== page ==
Battery swapping can propel India’s electric car revolution

Amid choking pollution, India is pushing hard for wider use of electric vehicles, but many challenges remain. One of them is lack of charging infrastructure, say ADB’s Sohail Hasnie and Gayam Motors’ Raja Gayam.

Imagine you’re buying a car, and the manufacturer forces you to purchase not only the vehicle itself but also demanded you pay upfront for 10 years worth of fuel. About $25,000 for the car and another $50,000 for the gas. Would you still purchase the car? Absolutely not, unless the gasoline was given at a discount price, right?

Anyone shopping for an electric car could be forgiven for thinking that manufacturers are asking to pay upfront for future energy use. These vehicles are still on average about 35 per cent more expensive than non-electric cars— despite gradually declining battery prices and the promise of practically zero maintenance fees.

It’s the cost of the battery technology that pumps up the sticker price. This explains why not many electric cars are being sold in developing countries like India, and people are waiting for battery prices to come down further.

Many Indian cities are among the world’s most polluted, and vehicular pollution is one of the major causes. Having signed and ratified the 2015 Paris Climate Agreement, India is obligated to bring down its share of global greenhouse gas emissions by 2030.

Electric vehicles can be a solution to air pollution, as they can be charged from any power outlet. But they are not seen as the solution yet by the poor because of the prohibitive upfront cost.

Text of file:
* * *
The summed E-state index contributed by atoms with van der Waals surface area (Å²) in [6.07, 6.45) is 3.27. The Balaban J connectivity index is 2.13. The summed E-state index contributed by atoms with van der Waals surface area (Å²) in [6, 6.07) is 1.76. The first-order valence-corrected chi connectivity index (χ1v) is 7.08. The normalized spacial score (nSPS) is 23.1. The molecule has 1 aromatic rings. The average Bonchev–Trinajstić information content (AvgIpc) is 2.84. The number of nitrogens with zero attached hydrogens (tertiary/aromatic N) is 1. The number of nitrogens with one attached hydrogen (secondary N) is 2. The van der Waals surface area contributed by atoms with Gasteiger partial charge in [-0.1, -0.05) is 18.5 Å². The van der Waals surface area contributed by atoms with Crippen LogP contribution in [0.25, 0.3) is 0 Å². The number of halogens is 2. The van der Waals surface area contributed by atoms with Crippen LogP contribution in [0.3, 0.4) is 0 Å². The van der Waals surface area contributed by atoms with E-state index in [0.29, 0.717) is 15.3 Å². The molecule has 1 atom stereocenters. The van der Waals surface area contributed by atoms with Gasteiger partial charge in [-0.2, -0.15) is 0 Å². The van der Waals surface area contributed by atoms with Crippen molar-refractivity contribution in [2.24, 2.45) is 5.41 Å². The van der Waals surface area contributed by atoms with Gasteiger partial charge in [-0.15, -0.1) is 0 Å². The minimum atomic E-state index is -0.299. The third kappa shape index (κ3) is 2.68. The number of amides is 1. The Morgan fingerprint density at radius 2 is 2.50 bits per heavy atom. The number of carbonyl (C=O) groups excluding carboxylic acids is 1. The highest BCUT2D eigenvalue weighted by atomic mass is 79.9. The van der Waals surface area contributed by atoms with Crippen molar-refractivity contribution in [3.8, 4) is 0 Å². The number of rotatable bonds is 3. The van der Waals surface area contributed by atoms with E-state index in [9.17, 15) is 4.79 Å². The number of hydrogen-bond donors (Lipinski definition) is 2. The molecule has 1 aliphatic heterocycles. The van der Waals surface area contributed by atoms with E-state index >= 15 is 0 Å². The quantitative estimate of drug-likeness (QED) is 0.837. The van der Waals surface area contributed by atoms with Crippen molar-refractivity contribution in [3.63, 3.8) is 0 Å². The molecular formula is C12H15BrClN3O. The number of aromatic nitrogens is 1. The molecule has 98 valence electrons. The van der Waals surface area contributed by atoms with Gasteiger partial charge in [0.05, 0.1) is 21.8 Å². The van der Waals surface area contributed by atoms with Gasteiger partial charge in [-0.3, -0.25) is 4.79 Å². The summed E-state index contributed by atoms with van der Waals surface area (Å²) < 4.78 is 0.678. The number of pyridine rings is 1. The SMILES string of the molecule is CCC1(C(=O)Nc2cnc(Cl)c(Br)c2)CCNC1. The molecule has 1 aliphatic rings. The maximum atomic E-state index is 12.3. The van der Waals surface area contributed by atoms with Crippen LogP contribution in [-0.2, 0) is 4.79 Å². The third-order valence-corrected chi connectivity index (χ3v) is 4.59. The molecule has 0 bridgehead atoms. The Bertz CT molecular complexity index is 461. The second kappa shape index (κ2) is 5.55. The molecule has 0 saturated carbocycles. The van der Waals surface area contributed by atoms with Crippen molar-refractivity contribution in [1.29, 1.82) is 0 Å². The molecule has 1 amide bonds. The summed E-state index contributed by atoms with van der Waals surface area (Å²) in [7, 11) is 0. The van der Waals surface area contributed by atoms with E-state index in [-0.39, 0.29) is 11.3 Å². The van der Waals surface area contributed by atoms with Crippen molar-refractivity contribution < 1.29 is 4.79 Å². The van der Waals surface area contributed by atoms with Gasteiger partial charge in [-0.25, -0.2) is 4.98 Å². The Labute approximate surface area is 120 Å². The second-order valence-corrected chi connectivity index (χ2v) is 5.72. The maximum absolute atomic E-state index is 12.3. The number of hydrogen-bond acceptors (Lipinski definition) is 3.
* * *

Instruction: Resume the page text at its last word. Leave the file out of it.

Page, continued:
This is now an urgent issue in India, where the government is currently drawing up the details of an ambitious plan to promote electric vehicles, including banning the sale of non-electric vehicles by 2030.

Electric vehicles can be a solution to air pollution, as they can be charged from any power outlet. But they are not seen as the solution yet by the poor because of the prohibitive upfront cost.

Tenders to procure 10,000 high-performance electric cars have already been announced, and the government is expected to invite bids for 50,000 electric three-wheelers from the original equipment manufacturers by end of this year.

India’s push for electric vehicles is moving forward, but many challenges remain. One of them is the country’s lack of charging infrastructure.
Buying storage as a service

Beyond installing more charging stations, which will be a sure thing once electric cars become mainstream, maybe the short-term solution could be sharing the infrastructure (batteries) rather than building new infrastructure so users can charge their batteries individually.

In 2014, while Indian electric vehicle manufacturer Gayam Motor Works (GMW) was designing and developing electric three-wheelers for a Japanese firm, it became clear to them that the key to electric vehicle adoption in India was to make charging as simple as going to a fuel station.

People don’t want to buy batteries; they want to buy storage as a service. One liter of gasoline delivers the equivalent of 9 kWh of electricity, while an average car battery stores about 30 kWh.

Comparing side by side, the Nissan Leaf electric car has a range of 160 km on a single charge (30 kWh), whereas the non-electric Nissan Maxima needs 15 liters of gasoline (or 135 kWh in electricity) to travel the same 160 km.

However, new generation batteries—lithium-ion and not to lead-acid—are characterised by their relatively high power-to-weight ratio, energy-to-weight ratio, and energy density. Lithium-ion batteries are smaller and lighter as well as more durable and reliable; they reduce the weight and improve the performance of the vehicle.